Too broke to pay for costly imports of rice and palm oil, Nigeria is looking to agriculture to help lift itself out of a recession. The once-flourishing sector was abandoned during the oil boom but has the potential to grow as Nigerian President Muhammadu Buhari pushes to diversify Nigeria’s economy.
In a grim recent report, the National Bureau of Statistics said the country’s economy contracted in the second quarter by 2.1 percent, with the oil sector suffering a double-digit decline.
Crude-addicted Nigeria has been hit hard by the global fall in oil prices, which has reduced government revenues and driven inflation to an 11-year-high of 17.1 percent in July.
Nigeria usually gets 70 percent of its revenue from oil sales but the crash has left the government cash-strapped and struggling to pay civil servant wages.
The dire situation has spurred the Nigerian government to look for ways to encourage sustainable growth.
Agriculture seems a good place to start. With 84 million hectares of arable land spanning the jungles of the south to the Sahara desert in the north, Nigeria can produce a range of food and cash crops for local needs and exports.
Today Nigeria’s food imports are estimated at over 20 billion dollars annually, according to the agriculture ministry.
A 50kg bag of rice, likely imported from Thailand, now sells for 20,000 naira ($63) compared to 8,000 naira at the beginning of the year, prompting the authorities to encourage people to farm.
In the southeastern state of Imo, Governor Rochas Okorocha has asked civil servants to work just two days and devote the rest of the week to farming cassava, corn and yams.
In central Benue and Sokoto states in the north, workers have been directed to close shop early so they can tend to their crops.
Moving Nigeria away from smallholder farming towards commercial agriculture is a priority.
“If we get it well in agriculture, we will get it well in the economy,” Vice President Yemi Osinbajo said last month while launching a policy document on the development of the sector.
Osinbajo urged Nigerians to be patriotic and buy ‘Made in Nigeria’ products.
Decades ago, that wouldn’t have been difficult.
Nigeria used to be world’s number one exporter of palm oil, ahead of Malaysia and Indonesia, central bank data shows.
It was also a leading exporter of cocoa, accounting for 18 percent of global production in the 1960’s, according to the Cocoa Association of Nigeria.
But now, the country imports palm oil from Malaysia and only accounts for a paltry eight percent of global cocoa exports.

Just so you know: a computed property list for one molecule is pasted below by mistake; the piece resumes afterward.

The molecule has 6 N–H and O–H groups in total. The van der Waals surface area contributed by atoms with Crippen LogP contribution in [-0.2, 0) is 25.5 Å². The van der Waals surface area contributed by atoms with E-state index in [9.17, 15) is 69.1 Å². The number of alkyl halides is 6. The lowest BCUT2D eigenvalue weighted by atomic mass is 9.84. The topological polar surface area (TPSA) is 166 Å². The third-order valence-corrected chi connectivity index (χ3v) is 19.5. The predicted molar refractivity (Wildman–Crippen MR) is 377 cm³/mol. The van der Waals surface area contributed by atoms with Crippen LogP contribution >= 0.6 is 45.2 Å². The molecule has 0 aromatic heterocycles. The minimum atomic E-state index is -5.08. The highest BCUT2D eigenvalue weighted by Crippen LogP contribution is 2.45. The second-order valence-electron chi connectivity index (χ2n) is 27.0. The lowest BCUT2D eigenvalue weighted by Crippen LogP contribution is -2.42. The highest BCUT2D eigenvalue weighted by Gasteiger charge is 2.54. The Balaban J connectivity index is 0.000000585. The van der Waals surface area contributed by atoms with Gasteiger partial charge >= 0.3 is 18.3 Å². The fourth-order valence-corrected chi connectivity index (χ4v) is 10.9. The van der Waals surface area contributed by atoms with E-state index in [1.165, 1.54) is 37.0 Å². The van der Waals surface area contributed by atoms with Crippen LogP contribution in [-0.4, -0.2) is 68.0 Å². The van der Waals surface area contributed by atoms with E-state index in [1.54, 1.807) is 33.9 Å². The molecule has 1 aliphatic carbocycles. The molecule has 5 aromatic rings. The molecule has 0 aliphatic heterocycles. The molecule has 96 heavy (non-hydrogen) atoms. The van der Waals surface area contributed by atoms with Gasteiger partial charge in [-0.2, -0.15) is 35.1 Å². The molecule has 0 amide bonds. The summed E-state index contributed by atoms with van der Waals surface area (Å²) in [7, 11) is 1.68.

“We must return to agriculture and especially cocoa,” Cocoa Association of Nigerian president Sayina Riman said, adding that cocoa sales generate much-needed dollars.
Farms to factories
Farmer Lukman Busari told AFP access to credit is strangling development of the sector.
“Farmers are finding it difficult to obtain loans at reasonable rates,” he said, explaining that the 14 per cent lending rate decimates his profits from his cassava farm in southwest Ogun state.
Farmer Oluranti Adeboye, who entered the business in 2008 after quitting his government job, says unreliable power supply and poor roads drain his energy and limit his company’s growth.
“I have 5,000 hectares of land on which I grow cocoa, cassava, plantain, kolanut and run fish ponds,” he said, showing AFP the large expanse of land at Shofolu village, also in Ogun state.
Days of torrential rains made the road leading to the farm muddy and slippery, and farm assistants donned boots and raincoats as they nurtured fresh cocoa seedlings ahead of the next planting season.
“We want government to provide infrastructure like good roads, electricity, water and finance to support us,” Adeboye said.
“Government has to provide the enabling environment for our business to thrive.”
Nigerians hope to see the country not only growing the produce but processing it too.
“If we really want to diversify from oil and create proper value, agriculture must give birth to industry,” said popular This Day newspaper columnist Simon Kolawole.
Some are already putting those words into practise.
As well as building a tomato paste factory, Africa’s richest man Aliko Dangote is investing $1 billion in commercial rice farming with the first harvest expected to hit local markets in December.
That means Nigerians may finally enjoy for the first time in years a steaming plate of jollof rice — a popular tomato-infused dish — made from ingredients grown in their own backyard.